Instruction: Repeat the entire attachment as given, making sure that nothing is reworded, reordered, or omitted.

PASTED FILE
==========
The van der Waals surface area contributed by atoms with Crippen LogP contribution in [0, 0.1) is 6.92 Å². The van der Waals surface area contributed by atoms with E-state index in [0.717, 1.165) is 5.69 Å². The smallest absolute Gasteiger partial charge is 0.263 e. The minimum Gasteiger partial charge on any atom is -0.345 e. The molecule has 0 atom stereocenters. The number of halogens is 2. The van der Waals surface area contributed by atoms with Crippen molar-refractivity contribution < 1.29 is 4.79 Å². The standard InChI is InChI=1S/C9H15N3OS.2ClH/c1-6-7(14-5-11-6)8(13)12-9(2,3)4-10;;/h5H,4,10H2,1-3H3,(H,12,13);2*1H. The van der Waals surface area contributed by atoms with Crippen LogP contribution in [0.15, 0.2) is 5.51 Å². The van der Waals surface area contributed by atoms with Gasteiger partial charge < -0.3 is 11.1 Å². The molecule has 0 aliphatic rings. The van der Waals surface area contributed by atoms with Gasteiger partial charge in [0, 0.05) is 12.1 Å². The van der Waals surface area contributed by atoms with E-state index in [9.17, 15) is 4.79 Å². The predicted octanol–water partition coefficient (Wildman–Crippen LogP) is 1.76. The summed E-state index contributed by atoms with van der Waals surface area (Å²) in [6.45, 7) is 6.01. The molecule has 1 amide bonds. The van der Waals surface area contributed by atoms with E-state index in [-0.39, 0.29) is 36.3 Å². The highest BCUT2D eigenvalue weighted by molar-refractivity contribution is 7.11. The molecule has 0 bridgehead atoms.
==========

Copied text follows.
The van der Waals surface area contributed by atoms with Crippen LogP contribution in [0, 0.1) is 6.92 Å². The van der Waals surface area contributed by atoms with E-state index in [0.717, 1.165) is 5.69 Å². The smallest absolute Gasteiger partial charge is 0.263 e. The minimum Gasteiger partial charge on any atom is -0.345 e. The molecule has 0 atom stereocenters. The number of halogens is 2. The van der Waals surface area contributed by atoms with Crippen molar-refractivity contribution < 1.29 is 4.79 Å². The standard InChI is InChI=1S/C9H15N3OS.2ClH/c1-6-7(14-5-11-6)8(13)12-9(2,3)4-10;;/h5H,4,10H2,1-3H3,(H,12,13);2*1H. The van der Waals surface area contributed by atoms with Crippen LogP contribution in [0.15, 0.2) is 5.51 Å². The van der Waals surface area contributed by atoms with Gasteiger partial charge < -0.3 is 11.1 Å². The molecule has 0 aliphatic rings. The van der Waals surface area contributed by atoms with Gasteiger partial charge in [0, 0.05) is 12.1 Å². The van der Waals surface area contributed by atoms with E-state index in [9.17, 15) is 4.79 Å². The predicted octanol–water partition coefficient (Wildman–Crippen LogP) is 1.76. The summed E-state index contributed by atoms with van der Waals surface area (Å²) in [6.45, 7) is 6.01. The molecule has 1 amide bonds. The van der Waals surface area contributed by atoms with E-state index in [-0.39, 0.29) is 36.3 Å². The highest BCUT2D eigenvalue weighted by molar-refractivity contribution is 7.11. The molecule has 0 bridgehead atoms.